Neither lung cancer nor fatal boating accident nor the gloom of a homicide investigation will prevent Max the architect from completing his self-appointed mission: to build his dream home on exclusive Shelter Island. He strides over the New York City metropolitan area like a Colossus mowing down recalcitrant “greenies” and obstreperous bird-hugging neighbors and still manages to squeeze in sailing trips with his estranged wife and Thai boxing matches with his girl-on-the-side. After all Max has already conquered alcohol addiction a heart attack divorce and City Hall.
A lesser man would be daunted by all this drama but Max is of the Dirk Pitt mold. Between rounds of thoracic surgery Max focuses on his house project and reconnects with his estranged wife Jessica by sailing with her to Cape Cod. Unfortunately Max wakes up after Jessica’s turn at the helm to find that she has gone overboard. He spends the rest of the novel fending off a homicide investigation.
Our superhero is brash and not given to introspection. He is saved from being irritatingly unbearable by getting himself into a passel of trouble such as when he combatively argues with the Coast Guard about how to search for his missing wife. One would think a highly trained rescue crew with all the latest equipment might win against a middle-aged cancer patient in shock and on serious pain meds but Max is used to getting what he wants all the time.
Jacoby’s descriptions are often very witty and his sharply observed scenes about cancer surgery and the labor of recovery are absorbing. While they might make the reader wince they are vivid and memorable with a bit of gallows humor thrown in. Regrettably Jacoby employs the same type of clinical description in his bedroom scenes which takes away some of the eroticism.
Max is not a terribly deep character but Jacoby provides a handful of entertaining minor characters. His two lawyers motormouth Leonard and intense Linda have all the best lines in the book. Max’s sunny but edgy daughter Lisa is engaging and nails her dad with an assessment of his lover after hearing her voice on his answering machine: “Someone named Renee calls every day. Sounds sexy and a little desperate.”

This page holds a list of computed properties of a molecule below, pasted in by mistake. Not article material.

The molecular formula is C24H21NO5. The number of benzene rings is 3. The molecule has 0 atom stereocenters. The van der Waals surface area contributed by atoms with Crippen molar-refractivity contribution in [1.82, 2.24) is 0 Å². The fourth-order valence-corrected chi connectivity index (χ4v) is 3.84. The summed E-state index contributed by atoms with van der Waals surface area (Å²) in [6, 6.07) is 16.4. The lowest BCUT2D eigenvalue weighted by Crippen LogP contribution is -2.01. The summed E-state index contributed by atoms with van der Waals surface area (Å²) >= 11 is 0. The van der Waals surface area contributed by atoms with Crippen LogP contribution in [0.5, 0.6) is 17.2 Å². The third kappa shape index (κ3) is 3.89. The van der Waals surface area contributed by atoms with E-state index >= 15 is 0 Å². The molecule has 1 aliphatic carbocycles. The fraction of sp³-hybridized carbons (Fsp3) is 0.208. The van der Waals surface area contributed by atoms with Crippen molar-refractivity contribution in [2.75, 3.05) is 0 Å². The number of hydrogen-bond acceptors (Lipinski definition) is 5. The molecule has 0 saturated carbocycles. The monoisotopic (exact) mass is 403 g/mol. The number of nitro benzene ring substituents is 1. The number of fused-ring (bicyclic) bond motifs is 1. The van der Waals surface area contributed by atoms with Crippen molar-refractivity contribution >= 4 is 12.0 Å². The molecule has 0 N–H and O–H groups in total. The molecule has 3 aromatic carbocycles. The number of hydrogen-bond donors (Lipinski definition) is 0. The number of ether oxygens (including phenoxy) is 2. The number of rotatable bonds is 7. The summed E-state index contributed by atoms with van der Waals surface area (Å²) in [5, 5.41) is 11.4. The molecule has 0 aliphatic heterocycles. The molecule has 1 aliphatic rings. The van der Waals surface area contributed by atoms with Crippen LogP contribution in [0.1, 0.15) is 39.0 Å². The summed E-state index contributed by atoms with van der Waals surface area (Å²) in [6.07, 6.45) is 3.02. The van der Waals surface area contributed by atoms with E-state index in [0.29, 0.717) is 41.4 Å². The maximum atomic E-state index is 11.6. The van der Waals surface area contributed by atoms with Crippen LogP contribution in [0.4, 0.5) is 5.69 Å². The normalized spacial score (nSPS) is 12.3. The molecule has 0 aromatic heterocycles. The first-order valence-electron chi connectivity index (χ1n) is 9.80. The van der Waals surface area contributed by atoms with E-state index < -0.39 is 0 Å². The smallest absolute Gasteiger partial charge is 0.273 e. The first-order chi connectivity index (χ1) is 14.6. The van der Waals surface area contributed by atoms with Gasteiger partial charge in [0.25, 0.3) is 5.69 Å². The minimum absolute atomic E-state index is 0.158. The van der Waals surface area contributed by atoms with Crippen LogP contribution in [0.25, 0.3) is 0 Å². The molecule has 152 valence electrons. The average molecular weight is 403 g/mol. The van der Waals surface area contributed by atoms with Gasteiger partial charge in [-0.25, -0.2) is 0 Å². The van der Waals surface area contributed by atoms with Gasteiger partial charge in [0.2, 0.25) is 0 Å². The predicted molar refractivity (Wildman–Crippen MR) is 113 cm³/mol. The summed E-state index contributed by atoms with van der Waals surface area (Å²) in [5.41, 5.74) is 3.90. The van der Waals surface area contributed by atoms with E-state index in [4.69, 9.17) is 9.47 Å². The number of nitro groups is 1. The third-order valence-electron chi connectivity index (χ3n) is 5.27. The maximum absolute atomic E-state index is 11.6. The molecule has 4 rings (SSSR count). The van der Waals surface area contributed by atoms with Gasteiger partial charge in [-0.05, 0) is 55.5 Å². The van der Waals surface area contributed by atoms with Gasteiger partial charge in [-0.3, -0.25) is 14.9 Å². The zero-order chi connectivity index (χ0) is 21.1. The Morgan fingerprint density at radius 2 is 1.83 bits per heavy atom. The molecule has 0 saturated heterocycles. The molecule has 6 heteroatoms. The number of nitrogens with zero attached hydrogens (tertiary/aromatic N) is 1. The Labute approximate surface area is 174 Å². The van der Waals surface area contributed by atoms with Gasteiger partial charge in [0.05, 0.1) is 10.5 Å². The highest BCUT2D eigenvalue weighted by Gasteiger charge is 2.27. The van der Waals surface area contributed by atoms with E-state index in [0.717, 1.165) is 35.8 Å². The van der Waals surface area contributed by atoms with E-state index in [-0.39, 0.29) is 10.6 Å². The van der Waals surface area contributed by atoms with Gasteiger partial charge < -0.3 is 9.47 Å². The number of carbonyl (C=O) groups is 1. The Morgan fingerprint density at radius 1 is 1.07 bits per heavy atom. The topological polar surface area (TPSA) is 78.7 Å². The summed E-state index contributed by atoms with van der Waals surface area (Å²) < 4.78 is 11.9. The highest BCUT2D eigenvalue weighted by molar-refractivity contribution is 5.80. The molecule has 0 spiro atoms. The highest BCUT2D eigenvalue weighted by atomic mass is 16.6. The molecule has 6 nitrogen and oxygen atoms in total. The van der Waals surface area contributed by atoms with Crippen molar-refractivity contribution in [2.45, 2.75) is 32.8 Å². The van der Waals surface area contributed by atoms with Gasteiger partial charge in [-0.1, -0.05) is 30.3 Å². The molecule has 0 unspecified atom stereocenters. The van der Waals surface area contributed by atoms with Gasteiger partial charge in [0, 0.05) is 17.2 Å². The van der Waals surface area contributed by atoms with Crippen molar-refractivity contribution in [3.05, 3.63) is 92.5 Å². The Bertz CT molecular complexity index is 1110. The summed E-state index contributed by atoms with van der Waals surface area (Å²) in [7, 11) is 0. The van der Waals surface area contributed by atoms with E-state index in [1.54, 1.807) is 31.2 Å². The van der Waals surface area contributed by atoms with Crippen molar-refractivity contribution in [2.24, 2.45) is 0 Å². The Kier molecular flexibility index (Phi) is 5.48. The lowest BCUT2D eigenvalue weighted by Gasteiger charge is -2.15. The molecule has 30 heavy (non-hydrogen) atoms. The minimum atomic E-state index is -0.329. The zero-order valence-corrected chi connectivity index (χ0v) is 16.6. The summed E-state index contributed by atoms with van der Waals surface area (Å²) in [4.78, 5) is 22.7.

Dragons and Garden Peas is an effective blend of several genres. There is the fascinating peek into high-powered real estate development in an ultra-expensive market; lovely sailing passages; and plenty of courtroom excitement. The action-packed plot and Max’s flirtations with much younger women will appeal more to a male readership but there are enough interesting scenes and witty dialogue to attract a wider audience.
Jacoby’s ending is too hurried though and it is full of symbolism whose meaning is unclear. A couple of other things may puzzle readers: refrigerators are referred to as “reefers” a term from transportation jargon rather than the more common slang for marijuana. Additionally the author waits until two-thirds of way through the book to divulge the meaning of the book title when he could have explained in an earlier chapter.
Despite the flaws above Jacoby’s second book is an interesting and literate look at how Manhattan developers outmaneuver their opponents race their boats and romance their women. Though Max may be annoyingly self-confident he is never boring and his story makes for amusing reading.